The publishing world is going crazy with good eco-friendly content. I’ve added some new titles to the Jetson Green Sustainability Bookstore, in case you’re interested in keeping up with the latest trends and research […]
With a skyscraper farm, the idea is that one can control the environment and manner of producing crops. Unless the building is wiped out by tornado or earthquake, vertical farms have the potential to reduce weather-related crop failures. And with modern engineering, one could set up an elaborate system of rainwater reclamation and filtering to avoid water runoff pollution. Plus, skyscrapers go everywhere. You could have towers in Tokyo, London, Shanghai, Dallas, or where ever, growing organic goods. Locally-produced organic goods sans the transportation premium and carbon emissions–now that has the potential to be disruptive! Vertical farms use artificial light and with the right combination of renewable energy power a building, I could see this being a legitimate endeavor. Experts suggest we’re about 15 years away from realizing something like this, but hey, it’s not one of the worst ideas I’ve ever heard.
The above image is the Living Tower by Pierre Sartoux. The first level below the jump is Gordon Graff’s SKYfarm. The second level is the Vertical Farm by Chris Jacobs. Link for background story; link for images.
Crappy GHG Homes, Water-efficient Golf, Green Retail Centers + Wells Fargo's $1B in Green Lending (WIR)
88% of new homes are crappy, greenhouse gas spewing energy hogs – meaning they don’t meet the comparatively weak Energy Star standards. Las Vegas golf courses are using better water-efficient landscaping to […]
Looks like LA City Council has unanimously approved a $400-million mixed-use green development totaling 1.1 million sf called Blvd6200. Blvd6200 will feature more than 1,000 apartments, 40,000 sf of live-work office space, and 175,000 sf of retail and restaurant uses on a seven-acre site. Designed by Santa Monica-based Van Tilburg, Banvard & Soderbergh, the new LEED project will occupy a site that spans both sides of Hollywood Boulevard at Argyle Avenue east of Vine Street. The project is going to be developed by the Clarett Group, a top New York development company, and other than having 10 flex cars available for residents, specifics on green certification aren’t available yet. I’ll keep tabs on the project. More images below the fold. Via Globe St.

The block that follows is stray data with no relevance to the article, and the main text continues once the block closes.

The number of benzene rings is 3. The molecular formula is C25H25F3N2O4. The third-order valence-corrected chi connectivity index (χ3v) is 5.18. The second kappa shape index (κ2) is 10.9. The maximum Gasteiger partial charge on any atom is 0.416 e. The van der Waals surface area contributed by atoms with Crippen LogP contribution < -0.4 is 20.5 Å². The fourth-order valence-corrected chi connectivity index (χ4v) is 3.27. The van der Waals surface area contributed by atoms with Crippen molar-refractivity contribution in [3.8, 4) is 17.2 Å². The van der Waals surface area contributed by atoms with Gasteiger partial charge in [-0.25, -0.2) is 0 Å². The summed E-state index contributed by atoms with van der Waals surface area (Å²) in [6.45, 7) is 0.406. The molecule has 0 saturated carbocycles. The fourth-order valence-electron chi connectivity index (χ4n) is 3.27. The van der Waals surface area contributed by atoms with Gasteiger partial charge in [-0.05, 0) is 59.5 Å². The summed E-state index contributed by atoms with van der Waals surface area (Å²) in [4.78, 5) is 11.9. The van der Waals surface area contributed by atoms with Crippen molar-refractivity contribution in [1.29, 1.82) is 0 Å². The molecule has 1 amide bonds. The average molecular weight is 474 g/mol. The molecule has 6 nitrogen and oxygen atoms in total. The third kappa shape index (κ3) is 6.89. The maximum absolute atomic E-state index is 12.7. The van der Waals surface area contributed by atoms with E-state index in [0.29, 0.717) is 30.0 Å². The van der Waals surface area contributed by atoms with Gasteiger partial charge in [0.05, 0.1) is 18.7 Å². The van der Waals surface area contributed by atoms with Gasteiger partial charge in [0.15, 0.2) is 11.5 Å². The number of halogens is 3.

Our built environment should integrate clean tech and renewable energy generation of all forms and this is an example of that concept. Michael Jantzen proposed a design for California State University at Fullerton that would turn the everyday gathering pavilion into a discussion on sustainability. The pavilion could serve as the gathering place for up to 300 people. From the images, notice the wind turbine and the solar panels on the roof. Towering into the air at 150 feet tall, any energy harvested from the turbine and solar panels could be used by the university. Inside, there’s a cylindrical digital projection display screen, roof-mounted fogging nozzles to cool the interior, and benches that can be stored inside the floor when not in use. I think it’s an excellent idea, especially because students always want a place to gather and hang. Why not here? Via WAN + HumanShelter.org.
I was excited to receive a copy of The Green Book in the mail from Crown Publishing the other day. Actually, my wife took it over before me, so I had to wait for her to finish. I’ve been interested in reading it ever since I saw that Will Ferrell had a part in there about his electric car. I wasn’t disappointed either. This book is excellent. The celebrity asides really make the book shine I think. I can just hear them talking as I’m reading it. I’ve taken the liberty of including Owen Wilson’s commentary below–it’s a little long, but the guy just kills me. He’s so casual and chilled out, it’s hard not to appreciate what he’s saying. I mean, he’s absolutely dead on. Go get a copy at the Jetson Green Sustainability Store, inside you’ll find tons of discourse on the small and big things we can do (with research references if you have more questions).
"I started driving a Prius a few years ago, and I was surprised to find myself a little defensive about it. ‘You know, aside from the whole environmental thing," I’d say, almost dismissively, "it’s actually a pretty cool car to drive.’ It was like I was halfway apologetic because I didn’t want to be aligned with any group, or movement. Sort of like, ‘Hey, just because I’m driving a hybrid doesn’t mean I’m turning into Ed Begley Jr.’ But you know people say marijuana is a gateway drug? That’s sorta what buying a Prius was for me…in terms of becoming environmentally sensitive. Because before too long, I stopped wondering if driving it made me some kind of a preachy do-gooder and I actually started looking for other ways to ‘go green."